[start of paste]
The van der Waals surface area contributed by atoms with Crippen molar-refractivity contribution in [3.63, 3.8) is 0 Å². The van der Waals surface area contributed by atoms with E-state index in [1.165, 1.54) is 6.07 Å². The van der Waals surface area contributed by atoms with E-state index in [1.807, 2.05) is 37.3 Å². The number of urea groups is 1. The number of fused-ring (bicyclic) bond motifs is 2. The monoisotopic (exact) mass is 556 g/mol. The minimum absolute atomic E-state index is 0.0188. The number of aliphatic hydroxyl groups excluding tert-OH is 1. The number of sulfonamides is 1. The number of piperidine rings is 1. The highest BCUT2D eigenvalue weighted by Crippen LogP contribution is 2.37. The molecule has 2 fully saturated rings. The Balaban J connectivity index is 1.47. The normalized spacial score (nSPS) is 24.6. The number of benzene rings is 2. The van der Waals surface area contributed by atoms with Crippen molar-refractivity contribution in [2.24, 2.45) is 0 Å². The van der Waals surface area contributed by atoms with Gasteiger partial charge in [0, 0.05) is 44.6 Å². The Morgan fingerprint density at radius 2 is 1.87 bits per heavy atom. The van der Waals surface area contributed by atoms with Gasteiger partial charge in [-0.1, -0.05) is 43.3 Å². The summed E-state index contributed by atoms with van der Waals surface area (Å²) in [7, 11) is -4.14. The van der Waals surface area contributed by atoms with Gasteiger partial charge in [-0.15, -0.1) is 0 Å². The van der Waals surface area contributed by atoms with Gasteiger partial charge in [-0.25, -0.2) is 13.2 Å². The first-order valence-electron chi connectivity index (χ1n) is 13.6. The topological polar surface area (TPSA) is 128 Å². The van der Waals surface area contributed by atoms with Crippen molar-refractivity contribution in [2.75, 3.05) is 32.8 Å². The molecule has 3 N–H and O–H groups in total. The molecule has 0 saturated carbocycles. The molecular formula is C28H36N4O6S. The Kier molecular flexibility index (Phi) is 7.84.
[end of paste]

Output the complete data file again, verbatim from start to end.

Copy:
The van der Waals surface area contributed by atoms with Crippen molar-refractivity contribution in [3.63, 3.8) is 0 Å². The van der Waals surface area contributed by atoms with E-state index in [1.165, 1.54) is 6.07 Å². The van der Waals surface area contributed by atoms with E-state index in [1.807, 2.05) is 37.3 Å². The number of urea groups is 1. The number of fused-ring (bicyclic) bond motifs is 2. The monoisotopic (exact) mass is 556 g/mol. The minimum absolute atomic E-state index is 0.0188. The number of aliphatic hydroxyl groups excluding tert-OH is 1. The number of sulfonamides is 1. The number of piperidine rings is 1. The highest BCUT2D eigenvalue weighted by Crippen LogP contribution is 2.37. The molecule has 2 fully saturated rings. The Balaban J connectivity index is 1.47. The normalized spacial score (nSPS) is 24.6. The number of benzene rings is 2. The van der Waals surface area contributed by atoms with Crippen molar-refractivity contribution in [2.24, 2.45) is 0 Å². The van der Waals surface area contributed by atoms with Gasteiger partial charge in [0, 0.05) is 44.6 Å². The Morgan fingerprint density at radius 2 is 1.87 bits per heavy atom. The van der Waals surface area contributed by atoms with Gasteiger partial charge in [-0.1, -0.05) is 43.3 Å². The summed E-state index contributed by atoms with van der Waals surface area (Å²) in [7, 11) is -4.14. The van der Waals surface area contributed by atoms with Gasteiger partial charge in [-0.15, -0.1) is 0 Å². The van der Waals surface area contributed by atoms with Gasteiger partial charge in [-0.25, -0.2) is 13.2 Å². The first-order valence-electron chi connectivity index (χ1n) is 13.6. The topological polar surface area (TPSA) is 128 Å². The van der Waals surface area contributed by atoms with Crippen molar-refractivity contribution in [2.75, 3.05) is 32.8 Å². The molecule has 3 N–H and O–H groups in total. The molecule has 0 saturated carbocycles. The molecular formula is C28H36N4O6S. The Kier molecular flexibility index (Phi) is 7.84.